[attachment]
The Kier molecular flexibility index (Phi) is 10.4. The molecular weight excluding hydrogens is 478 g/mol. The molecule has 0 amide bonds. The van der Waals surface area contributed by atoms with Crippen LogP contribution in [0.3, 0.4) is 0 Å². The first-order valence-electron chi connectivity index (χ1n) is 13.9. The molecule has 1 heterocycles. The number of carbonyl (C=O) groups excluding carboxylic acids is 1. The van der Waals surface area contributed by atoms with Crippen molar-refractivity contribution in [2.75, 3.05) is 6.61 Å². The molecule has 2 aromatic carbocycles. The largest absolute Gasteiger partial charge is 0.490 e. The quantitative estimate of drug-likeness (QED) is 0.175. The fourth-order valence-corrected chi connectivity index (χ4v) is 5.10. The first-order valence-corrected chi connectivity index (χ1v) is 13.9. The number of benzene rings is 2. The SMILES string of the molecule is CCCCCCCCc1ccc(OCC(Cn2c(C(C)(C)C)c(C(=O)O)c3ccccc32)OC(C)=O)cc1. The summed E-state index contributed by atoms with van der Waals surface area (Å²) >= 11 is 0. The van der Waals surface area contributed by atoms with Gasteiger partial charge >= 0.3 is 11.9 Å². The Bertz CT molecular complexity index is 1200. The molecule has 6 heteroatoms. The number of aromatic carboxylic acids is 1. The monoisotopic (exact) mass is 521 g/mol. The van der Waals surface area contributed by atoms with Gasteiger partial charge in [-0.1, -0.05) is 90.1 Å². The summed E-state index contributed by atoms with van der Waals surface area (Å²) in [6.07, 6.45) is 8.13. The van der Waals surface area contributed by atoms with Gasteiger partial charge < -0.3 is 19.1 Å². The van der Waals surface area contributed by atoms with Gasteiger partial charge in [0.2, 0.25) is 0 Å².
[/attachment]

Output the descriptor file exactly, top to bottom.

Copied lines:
The Kier molecular flexibility index (Phi) is 10.4. The molecular weight excluding hydrogens is 478 g/mol. The molecule has 0 amide bonds. The van der Waals surface area contributed by atoms with Crippen LogP contribution in [0.3, 0.4) is 0 Å². The first-order valence-electron chi connectivity index (χ1n) is 13.9. The molecule has 1 heterocycles. The number of carbonyl (C=O) groups excluding carboxylic acids is 1. The van der Waals surface area contributed by atoms with Crippen molar-refractivity contribution in [2.75, 3.05) is 6.61 Å². The molecule has 2 aromatic carbocycles. The largest absolute Gasteiger partial charge is 0.490 e. The quantitative estimate of drug-likeness (QED) is 0.175. The fourth-order valence-corrected chi connectivity index (χ4v) is 5.10. The first-order valence-corrected chi connectivity index (χ1v) is 13.9. The number of benzene rings is 2. The SMILES string of the molecule is CCCCCCCCc1ccc(OCC(Cn2c(C(C)(C)C)c(C(=O)O)c3ccccc32)OC(C)=O)cc1. The summed E-state index contributed by atoms with van der Waals surface area (Å²) >= 11 is 0. The van der Waals surface area contributed by atoms with Gasteiger partial charge >= 0.3 is 11.9 Å². The Bertz CT molecular complexity index is 1200. The molecule has 6 heteroatoms. The number of aromatic carboxylic acids is 1. The monoisotopic (exact) mass is 521 g/mol. The van der Waals surface area contributed by atoms with Gasteiger partial charge in [-0.1, -0.05) is 90.1 Å². The summed E-state index contributed by atoms with van der Waals surface area (Å²) in [6.07, 6.45) is 8.13. The van der Waals surface area contributed by atoms with Gasteiger partial charge < -0.3 is 19.1 Å². The van der Waals surface area contributed by atoms with Gasteiger partial charge in [0.2, 0.25) is 0 Å².